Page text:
i'm using the small chassis from the radio and OT, 2- 6AT6 (in place of a 12AX7A), EL84 and a 6X4 rec, i bought a used PT that has all the output tapping's i need, 300-0-300, 2 x 6.3v heater supply's, so i'm ok there,
the circuit i've drawn is bit's and piece's from other circuit's, as i've not seen a circuit using 2- 6AT6's, so i'm unsure of the value's of the resistor's and cap's, what i cant figure out is how do you know when to use an electrolytic cap or say a poly or ceramic cap in the circuit,?
when you say "bypass the cathode resistor on the EL84", what do you mean, put the 100uf cap in parallel with the resistor,? more question's to come, thank's,,
the diode thing sounds fine, although i've never seen a short here blow the trans. the fuse on the mains side of the trans should blow anyway. and yes, the tube rect will drop way more voltage than the silicon blobs.
as to cap type - for some placements it depends on value/size to a large degree as well as purpose, different types of caps aren't available in all values. wilth the smaller value caps, there are multiple options, with potentially minor tonal variations. usually electrolytic (polarised) for power supply and cathode bypass caps. 600v rated poly-something caps for coupling. i avoid ceramics personally, though lots a vintage stuff used them - if you stick in a single pot tone control you may need one.
yes, bypass the cathode resistor means to run the capacitor in parallel with it. i had it ass-about in the previous post, and the cathode resistor actually creates neg. feedback, reducing the gain of the stage. the bypass cap blocks AC and gives you back the gain the resistor took away. BUT this cap in conjuction with the internal resistance of the tube creates a local low-pass filter, ie. if the value of the cap is low, it will give you back your trebles, but not your bass. anything above 10uf should give you everything for guitar, the fender standard 25uf is obviously fine. you could use a .68uf if you were going for a bright channel perhaps.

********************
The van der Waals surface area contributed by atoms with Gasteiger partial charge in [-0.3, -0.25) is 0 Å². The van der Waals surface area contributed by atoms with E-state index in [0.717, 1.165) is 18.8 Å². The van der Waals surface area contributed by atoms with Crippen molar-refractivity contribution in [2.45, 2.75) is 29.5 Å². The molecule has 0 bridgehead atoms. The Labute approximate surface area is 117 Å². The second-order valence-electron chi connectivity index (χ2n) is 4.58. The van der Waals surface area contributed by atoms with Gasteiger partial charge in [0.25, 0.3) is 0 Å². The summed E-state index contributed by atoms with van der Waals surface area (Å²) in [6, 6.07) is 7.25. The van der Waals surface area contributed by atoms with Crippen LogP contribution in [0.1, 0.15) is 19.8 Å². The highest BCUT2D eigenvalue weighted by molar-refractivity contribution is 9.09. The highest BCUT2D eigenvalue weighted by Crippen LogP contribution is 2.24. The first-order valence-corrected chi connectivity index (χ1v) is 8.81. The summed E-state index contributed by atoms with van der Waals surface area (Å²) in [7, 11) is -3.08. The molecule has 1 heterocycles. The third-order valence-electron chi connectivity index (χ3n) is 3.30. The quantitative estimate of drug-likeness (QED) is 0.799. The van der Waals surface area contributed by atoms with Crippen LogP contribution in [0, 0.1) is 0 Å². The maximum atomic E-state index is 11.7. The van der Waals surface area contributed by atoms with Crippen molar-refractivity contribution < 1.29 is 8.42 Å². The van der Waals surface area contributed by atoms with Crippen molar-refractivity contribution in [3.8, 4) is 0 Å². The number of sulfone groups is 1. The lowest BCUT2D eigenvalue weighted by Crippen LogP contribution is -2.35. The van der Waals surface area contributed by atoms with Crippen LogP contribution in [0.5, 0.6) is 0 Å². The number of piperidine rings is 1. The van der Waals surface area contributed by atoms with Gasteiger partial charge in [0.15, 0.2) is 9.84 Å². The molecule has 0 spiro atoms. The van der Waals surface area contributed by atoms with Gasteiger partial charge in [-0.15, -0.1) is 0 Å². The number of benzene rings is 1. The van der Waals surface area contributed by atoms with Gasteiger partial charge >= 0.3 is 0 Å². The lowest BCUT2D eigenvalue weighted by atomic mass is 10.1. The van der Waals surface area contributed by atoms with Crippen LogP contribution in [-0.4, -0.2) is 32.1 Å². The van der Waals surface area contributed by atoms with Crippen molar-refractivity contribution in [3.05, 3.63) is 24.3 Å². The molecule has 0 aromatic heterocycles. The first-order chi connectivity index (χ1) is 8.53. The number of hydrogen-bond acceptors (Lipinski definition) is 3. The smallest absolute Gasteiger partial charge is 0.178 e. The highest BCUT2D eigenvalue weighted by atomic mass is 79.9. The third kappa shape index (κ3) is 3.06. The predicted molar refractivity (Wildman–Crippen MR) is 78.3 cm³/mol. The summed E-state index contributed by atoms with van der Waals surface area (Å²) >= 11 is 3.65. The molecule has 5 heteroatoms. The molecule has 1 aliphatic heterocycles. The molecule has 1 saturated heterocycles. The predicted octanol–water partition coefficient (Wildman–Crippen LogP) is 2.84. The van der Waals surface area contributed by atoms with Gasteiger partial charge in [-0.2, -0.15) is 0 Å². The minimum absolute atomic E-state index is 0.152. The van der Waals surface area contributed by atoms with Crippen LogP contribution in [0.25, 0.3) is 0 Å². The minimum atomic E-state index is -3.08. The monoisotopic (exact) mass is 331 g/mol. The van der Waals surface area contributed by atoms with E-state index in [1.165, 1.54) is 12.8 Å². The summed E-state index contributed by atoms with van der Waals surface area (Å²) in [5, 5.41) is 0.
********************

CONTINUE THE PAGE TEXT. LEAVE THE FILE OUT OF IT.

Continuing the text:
to see what the bypass cap does, check out this calculator online. your 6at6 fits in between a 12ax7 and a 12at7.
that's looking the goods to me. the grid stopper for the el84 goes on pin 2.
the 1M grid leak resistor on the input is usually soldered directly across the input jack too. oh, not sure if you know, but make sure you use a switching jack, not a guitar jack for the input, ie. the input line is earthed when you pull out the guitar lead.
looks good, and you look ready to crank up that iron!
thank's for the info eric, could'nt have done it without your help, i've been itching to start soldering, but i wanted to make sure i had the schematic right before i started, and also trying to understand how a valve and valve amp's work, i've gained a bit of knowledge, but i've still a long way to go, but i'm really enjoying it,
hey, hope the build testing is progressing well. was just looking through some old schematics i have here, and found this for the fender harvard.
its the first i've seen with your 6at6, and the cathode res and cap and plate voltages for the preamp would be a good place to start for a guitar amp. as i mentioned before, i would also put in a one knob tone control. ones like in this circuit use no extra parts on the board - the 2 caps and the wiring all just run between the tone and volume pots. very simple, and works too.